JAKARTA, Nov 27 (Reuters) - The Indonesian central bank's
mandate is being expanded to include economic growth and
employment, according to a bill awaiting parliamentary debate,
which also includes proposals to overhaul banking supervision.
The draft, reviewed by Reuters, is separate to a plan by
parliament's legislative committee (Baleg) to revise the 1999
Bank Indonesia (BI) Act, a move that analysts worry could
undermine BI's independence and potentially prolong the
pandemic-led debt monetisation.
The new bill, drafted by the government and parliament's
financial committee, calls for pursuing sustainable economic
growth and employment to be added to BI's tasks, on top of its
current mandate of price stability, according to a copy of the
bill and academic papers backing the bill.
It also proposes to permanently allow BI to purchase
government bonds in the primary market to prevent or in the
event of a financial crisis, something that the central bank is
currently only allowed to do in response to the coronavirus
Other measures BI is given authority of under the new crisis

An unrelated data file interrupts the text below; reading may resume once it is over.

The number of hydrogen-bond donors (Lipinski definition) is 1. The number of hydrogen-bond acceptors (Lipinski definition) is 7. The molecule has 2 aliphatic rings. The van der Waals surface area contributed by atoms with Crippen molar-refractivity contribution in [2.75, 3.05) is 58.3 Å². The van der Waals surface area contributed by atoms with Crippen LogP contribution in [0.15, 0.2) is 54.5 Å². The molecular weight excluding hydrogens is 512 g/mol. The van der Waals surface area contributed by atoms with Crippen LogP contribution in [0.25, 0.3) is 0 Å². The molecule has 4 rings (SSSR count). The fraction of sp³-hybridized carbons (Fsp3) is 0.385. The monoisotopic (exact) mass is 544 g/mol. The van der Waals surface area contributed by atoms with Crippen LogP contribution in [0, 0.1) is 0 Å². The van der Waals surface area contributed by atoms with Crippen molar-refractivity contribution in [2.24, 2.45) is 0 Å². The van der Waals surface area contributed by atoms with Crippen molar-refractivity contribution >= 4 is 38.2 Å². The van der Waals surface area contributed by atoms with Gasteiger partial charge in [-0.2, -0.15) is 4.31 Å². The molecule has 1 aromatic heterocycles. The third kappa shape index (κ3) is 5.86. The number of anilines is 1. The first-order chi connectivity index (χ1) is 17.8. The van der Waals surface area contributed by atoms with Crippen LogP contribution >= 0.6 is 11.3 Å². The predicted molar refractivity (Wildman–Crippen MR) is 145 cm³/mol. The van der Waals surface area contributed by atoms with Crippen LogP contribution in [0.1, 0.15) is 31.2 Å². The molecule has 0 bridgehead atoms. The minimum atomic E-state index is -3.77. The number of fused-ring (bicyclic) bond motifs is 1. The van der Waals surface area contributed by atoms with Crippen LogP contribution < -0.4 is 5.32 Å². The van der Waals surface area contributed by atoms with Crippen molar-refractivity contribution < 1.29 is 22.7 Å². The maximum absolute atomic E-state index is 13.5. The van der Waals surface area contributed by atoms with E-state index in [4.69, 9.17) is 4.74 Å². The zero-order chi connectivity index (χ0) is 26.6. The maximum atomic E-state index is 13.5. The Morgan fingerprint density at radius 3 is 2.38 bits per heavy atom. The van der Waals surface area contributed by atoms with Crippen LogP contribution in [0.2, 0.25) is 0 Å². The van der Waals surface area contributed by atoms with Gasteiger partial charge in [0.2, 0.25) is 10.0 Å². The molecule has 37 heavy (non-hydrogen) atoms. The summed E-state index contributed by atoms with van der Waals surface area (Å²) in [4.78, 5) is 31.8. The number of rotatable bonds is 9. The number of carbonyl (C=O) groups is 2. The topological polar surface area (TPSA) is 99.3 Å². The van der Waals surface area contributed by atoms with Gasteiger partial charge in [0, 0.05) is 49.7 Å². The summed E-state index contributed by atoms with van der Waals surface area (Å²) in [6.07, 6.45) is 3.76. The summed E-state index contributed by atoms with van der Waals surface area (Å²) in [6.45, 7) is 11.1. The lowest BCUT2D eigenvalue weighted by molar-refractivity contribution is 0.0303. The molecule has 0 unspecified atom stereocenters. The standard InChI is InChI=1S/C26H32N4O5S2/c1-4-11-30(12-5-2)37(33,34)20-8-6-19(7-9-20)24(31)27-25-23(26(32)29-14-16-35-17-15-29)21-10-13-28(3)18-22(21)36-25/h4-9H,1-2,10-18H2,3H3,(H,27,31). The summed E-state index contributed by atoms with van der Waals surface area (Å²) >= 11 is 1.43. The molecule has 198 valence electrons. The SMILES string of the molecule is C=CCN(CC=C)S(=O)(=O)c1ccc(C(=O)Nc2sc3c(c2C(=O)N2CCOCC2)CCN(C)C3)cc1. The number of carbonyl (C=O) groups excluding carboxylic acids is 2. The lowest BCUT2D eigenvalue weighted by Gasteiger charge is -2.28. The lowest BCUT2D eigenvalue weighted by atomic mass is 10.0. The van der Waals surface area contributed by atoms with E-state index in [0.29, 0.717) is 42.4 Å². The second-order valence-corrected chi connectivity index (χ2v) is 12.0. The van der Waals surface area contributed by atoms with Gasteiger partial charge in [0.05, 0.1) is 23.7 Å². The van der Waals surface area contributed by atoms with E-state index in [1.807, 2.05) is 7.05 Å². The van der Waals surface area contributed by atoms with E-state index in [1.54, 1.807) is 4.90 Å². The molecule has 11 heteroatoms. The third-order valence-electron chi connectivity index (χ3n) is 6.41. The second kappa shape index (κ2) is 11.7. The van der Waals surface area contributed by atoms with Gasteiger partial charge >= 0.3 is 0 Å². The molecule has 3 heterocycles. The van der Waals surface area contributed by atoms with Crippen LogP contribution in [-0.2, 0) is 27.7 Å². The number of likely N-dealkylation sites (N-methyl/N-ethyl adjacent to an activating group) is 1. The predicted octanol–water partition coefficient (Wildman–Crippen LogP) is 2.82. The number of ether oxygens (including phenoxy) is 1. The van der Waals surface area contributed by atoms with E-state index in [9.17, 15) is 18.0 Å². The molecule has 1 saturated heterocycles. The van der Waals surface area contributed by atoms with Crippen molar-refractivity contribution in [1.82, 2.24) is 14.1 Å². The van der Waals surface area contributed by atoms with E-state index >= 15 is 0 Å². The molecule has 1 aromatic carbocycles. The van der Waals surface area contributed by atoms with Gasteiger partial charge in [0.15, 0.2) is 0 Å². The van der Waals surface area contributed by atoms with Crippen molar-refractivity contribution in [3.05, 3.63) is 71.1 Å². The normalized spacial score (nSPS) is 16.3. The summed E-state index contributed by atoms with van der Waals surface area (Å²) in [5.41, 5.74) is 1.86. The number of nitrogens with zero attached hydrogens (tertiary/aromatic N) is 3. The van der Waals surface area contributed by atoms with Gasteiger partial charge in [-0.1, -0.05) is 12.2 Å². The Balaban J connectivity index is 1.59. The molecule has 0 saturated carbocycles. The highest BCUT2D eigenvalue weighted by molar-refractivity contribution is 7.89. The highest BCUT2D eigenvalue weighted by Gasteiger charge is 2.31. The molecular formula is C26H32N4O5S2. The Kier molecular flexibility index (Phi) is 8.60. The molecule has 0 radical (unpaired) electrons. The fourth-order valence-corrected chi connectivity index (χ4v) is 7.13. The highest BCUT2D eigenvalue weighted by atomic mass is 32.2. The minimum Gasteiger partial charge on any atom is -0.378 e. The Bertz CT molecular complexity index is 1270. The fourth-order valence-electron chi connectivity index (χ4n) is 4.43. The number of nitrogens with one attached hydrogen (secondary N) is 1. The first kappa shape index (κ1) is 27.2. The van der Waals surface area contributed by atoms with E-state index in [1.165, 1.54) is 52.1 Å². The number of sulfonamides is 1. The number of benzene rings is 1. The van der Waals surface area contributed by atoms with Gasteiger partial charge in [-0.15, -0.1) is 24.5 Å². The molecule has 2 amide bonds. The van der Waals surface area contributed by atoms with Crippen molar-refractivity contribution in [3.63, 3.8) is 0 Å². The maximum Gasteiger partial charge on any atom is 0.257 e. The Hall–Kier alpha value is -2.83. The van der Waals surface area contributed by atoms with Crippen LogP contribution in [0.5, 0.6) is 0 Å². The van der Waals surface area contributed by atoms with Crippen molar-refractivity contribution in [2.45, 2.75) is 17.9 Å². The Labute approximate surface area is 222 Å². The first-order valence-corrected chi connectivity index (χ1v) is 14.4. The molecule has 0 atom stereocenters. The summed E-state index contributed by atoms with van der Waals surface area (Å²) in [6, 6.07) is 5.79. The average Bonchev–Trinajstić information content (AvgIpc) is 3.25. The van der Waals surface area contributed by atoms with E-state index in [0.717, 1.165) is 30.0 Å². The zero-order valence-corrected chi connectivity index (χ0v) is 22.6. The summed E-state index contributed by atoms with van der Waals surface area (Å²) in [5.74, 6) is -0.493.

protocols include regulating foreign exchange repatriation and
conversion for Indonesian residents and lending to private
companies through repurchase of their government bonds via
The bill also proposes that BI "must consider the
government's general economic policy" when deciding monetary
On banking supervision, the bill sets up a new forum between
regulators such as BI and the Financial Services Authority to
allow for joint monitoring and details steps to take when a bank
BI's spokesman did not respond to request for comment and a
finance ministry spokeswoman declined to comment.
Baleg, which sets parliament's legislative agenda, will
decide whether to prioritise the new proposals over its own
revision to BI laws in coming days, deputy chairman Achmad
Baidowi told Reuters.
In September, BI Governor Perry Warjiyo said in a
parliamentary hearing he had been consulted by the government
about a planned bill seeking to widen BI's mandate. He said in
reality BI has already taken into account economic performance
when reviewing policy.
BI has this year cut interest rates a total of 125 basis
points, pumped some $48 billion into the financial system and
relaxed lending rules to lift Southeast Asia's largest economy
out of its first recession in more than two decades.
(Additional reporting by Tabita Diela; Writing by Gayatri
Suroyo; Editing by Raju Gopalakrishnan)